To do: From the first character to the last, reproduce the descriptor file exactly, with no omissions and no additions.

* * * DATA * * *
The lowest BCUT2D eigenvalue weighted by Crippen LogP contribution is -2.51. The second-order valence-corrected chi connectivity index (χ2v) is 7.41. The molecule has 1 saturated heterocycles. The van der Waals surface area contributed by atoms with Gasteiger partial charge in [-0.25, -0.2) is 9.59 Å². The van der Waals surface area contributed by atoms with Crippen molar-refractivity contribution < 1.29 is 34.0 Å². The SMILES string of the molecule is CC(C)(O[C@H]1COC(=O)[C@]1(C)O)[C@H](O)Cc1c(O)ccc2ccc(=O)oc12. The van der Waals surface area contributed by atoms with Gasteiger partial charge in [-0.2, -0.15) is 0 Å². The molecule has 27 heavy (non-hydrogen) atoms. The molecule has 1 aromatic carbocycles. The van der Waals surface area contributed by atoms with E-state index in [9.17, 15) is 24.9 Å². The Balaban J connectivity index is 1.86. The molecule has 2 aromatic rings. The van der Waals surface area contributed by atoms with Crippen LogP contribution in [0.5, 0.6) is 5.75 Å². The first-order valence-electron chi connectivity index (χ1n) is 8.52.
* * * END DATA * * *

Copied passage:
The lowest BCUT2D eigenvalue weighted by Crippen LogP contribution is -2.51. The second-order valence-corrected chi connectivity index (χ2v) is 7.41. The molecule has 1 saturated heterocycles. The van der Waals surface area contributed by atoms with Gasteiger partial charge in [-0.25, -0.2) is 9.59 Å². The van der Waals surface area contributed by atoms with Crippen molar-refractivity contribution < 1.29 is 34.0 Å². The SMILES string of the molecule is CC(C)(O[C@H]1COC(=O)[C@]1(C)O)[C@H](O)Cc1c(O)ccc2ccc(=O)oc12. The van der Waals surface area contributed by atoms with Gasteiger partial charge in [-0.2, -0.15) is 0 Å². The molecule has 27 heavy (non-hydrogen) atoms. The molecule has 1 aromatic carbocycles. The van der Waals surface area contributed by atoms with E-state index in [9.17, 15) is 24.9 Å². The Balaban J connectivity index is 1.86. The molecule has 2 aromatic rings. The van der Waals surface area contributed by atoms with Crippen LogP contribution in [0.5, 0.6) is 5.75 Å². The first-order valence-electron chi connectivity index (χ1n) is 8.52.